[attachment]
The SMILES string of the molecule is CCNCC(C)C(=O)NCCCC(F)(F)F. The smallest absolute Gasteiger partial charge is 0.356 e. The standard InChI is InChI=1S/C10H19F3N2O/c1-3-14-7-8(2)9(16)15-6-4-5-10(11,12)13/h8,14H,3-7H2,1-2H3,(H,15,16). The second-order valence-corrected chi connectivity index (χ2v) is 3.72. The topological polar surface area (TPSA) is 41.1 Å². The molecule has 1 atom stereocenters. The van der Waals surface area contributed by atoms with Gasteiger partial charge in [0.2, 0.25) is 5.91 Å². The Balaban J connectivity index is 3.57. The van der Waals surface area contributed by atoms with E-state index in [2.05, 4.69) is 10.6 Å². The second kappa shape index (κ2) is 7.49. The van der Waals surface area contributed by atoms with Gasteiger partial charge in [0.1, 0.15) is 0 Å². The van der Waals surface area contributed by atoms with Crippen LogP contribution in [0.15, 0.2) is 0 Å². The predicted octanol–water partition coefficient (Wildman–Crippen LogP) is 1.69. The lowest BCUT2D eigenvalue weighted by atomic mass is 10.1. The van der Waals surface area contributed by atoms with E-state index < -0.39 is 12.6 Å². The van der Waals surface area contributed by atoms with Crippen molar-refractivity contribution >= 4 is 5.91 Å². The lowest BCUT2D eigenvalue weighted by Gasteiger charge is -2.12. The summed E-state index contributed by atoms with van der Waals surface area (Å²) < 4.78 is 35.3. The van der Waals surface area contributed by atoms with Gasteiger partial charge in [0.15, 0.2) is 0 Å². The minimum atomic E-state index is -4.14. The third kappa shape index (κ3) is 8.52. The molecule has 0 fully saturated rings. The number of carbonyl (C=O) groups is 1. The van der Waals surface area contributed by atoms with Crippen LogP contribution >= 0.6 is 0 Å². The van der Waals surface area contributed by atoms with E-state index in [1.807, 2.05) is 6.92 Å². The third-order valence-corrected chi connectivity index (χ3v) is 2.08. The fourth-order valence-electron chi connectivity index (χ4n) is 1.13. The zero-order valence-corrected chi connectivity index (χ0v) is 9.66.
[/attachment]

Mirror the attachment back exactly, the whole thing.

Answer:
The SMILES string of the molecule is CCNCC(C)C(=O)NCCCC(F)(F)F. The smallest absolute Gasteiger partial charge is 0.356 e. The standard InChI is InChI=1S/C10H19F3N2O/c1-3-14-7-8(2)9(16)15-6-4-5-10(11,12)13/h8,14H,3-7H2,1-2H3,(H,15,16). The second-order valence-corrected chi connectivity index (χ2v) is 3.72. The topological polar surface area (TPSA) is 41.1 Å². The molecule has 1 atom stereocenters. The van der Waals surface area contributed by atoms with Gasteiger partial charge in [0.2, 0.25) is 5.91 Å². The Balaban J connectivity index is 3.57. The van der Waals surface area contributed by atoms with E-state index in [2.05, 4.69) is 10.6 Å². The second kappa shape index (κ2) is 7.49. The van der Waals surface area contributed by atoms with Gasteiger partial charge in [0.1, 0.15) is 0 Å². The van der Waals surface area contributed by atoms with Crippen LogP contribution in [0.15, 0.2) is 0 Å². The predicted octanol–water partition coefficient (Wildman–Crippen LogP) is 1.69. The lowest BCUT2D eigenvalue weighted by atomic mass is 10.1. The van der Waals surface area contributed by atoms with E-state index < -0.39 is 12.6 Å². The van der Waals surface area contributed by atoms with Crippen molar-refractivity contribution >= 4 is 5.91 Å². The lowest BCUT2D eigenvalue weighted by Gasteiger charge is -2.12. The summed E-state index contributed by atoms with van der Waals surface area (Å²) < 4.78 is 35.3. The van der Waals surface area contributed by atoms with Gasteiger partial charge in [0.15, 0.2) is 0 Å². The minimum atomic E-state index is -4.14. The third kappa shape index (κ3) is 8.52. The molecule has 0 fully saturated rings. The number of carbonyl (C=O) groups is 1. The van der Waals surface area contributed by atoms with Crippen LogP contribution >= 0.6 is 0 Å². The van der Waals surface area contributed by atoms with E-state index in [1.807, 2.05) is 6.92 Å². The third-order valence-corrected chi connectivity index (χ3v) is 2.08. The fourth-order valence-electron chi connectivity index (χ4n) is 1.13. The zero-order valence-corrected chi connectivity index (χ0v) is 9.66.